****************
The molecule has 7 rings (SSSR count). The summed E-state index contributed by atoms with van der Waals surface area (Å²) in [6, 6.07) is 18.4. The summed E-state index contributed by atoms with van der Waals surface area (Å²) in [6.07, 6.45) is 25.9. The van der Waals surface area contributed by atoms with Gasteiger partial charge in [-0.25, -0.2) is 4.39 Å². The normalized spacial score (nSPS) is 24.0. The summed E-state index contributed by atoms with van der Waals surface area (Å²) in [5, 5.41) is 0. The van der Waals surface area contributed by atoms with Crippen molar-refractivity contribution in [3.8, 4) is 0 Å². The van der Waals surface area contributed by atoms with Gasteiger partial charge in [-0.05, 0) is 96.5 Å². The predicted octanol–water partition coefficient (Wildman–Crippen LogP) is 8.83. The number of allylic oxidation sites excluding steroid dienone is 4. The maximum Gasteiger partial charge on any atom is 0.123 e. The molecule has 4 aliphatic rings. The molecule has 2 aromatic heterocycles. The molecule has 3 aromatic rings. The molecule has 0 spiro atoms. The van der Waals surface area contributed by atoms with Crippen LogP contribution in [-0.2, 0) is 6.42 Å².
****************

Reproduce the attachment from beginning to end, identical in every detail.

The molecule has 7 rings (SSSR count). The summed E-state index contributed by atoms with van der Waals surface area (Å²) in [6, 6.07) is 18.4. The summed E-state index contributed by atoms with van der Waals surface area (Å²) in [6.07, 6.45) is 25.9. The van der Waals surface area contributed by atoms with Gasteiger partial charge in [-0.25, -0.2) is 4.39 Å². The normalized spacial score (nSPS) is 24.0. The summed E-state index contributed by atoms with van der Waals surface area (Å²) in [5, 5.41) is 0. The van der Waals surface area contributed by atoms with Crippen molar-refractivity contribution in [3.8, 4) is 0 Å². The van der Waals surface area contributed by atoms with Gasteiger partial charge in [-0.05, 0) is 96.5 Å². The predicted octanol–water partition coefficient (Wildman–Crippen LogP) is 8.83. The number of allylic oxidation sites excluding steroid dienone is 4. The maximum Gasteiger partial charge on any atom is 0.123 e. The molecule has 4 aliphatic rings. The molecule has 2 aromatic heterocycles. The molecule has 3 aromatic rings. The molecule has 0 spiro atoms. The van der Waals surface area contributed by atoms with Crippen LogP contribution in [-0.2, 0) is 6.42 Å².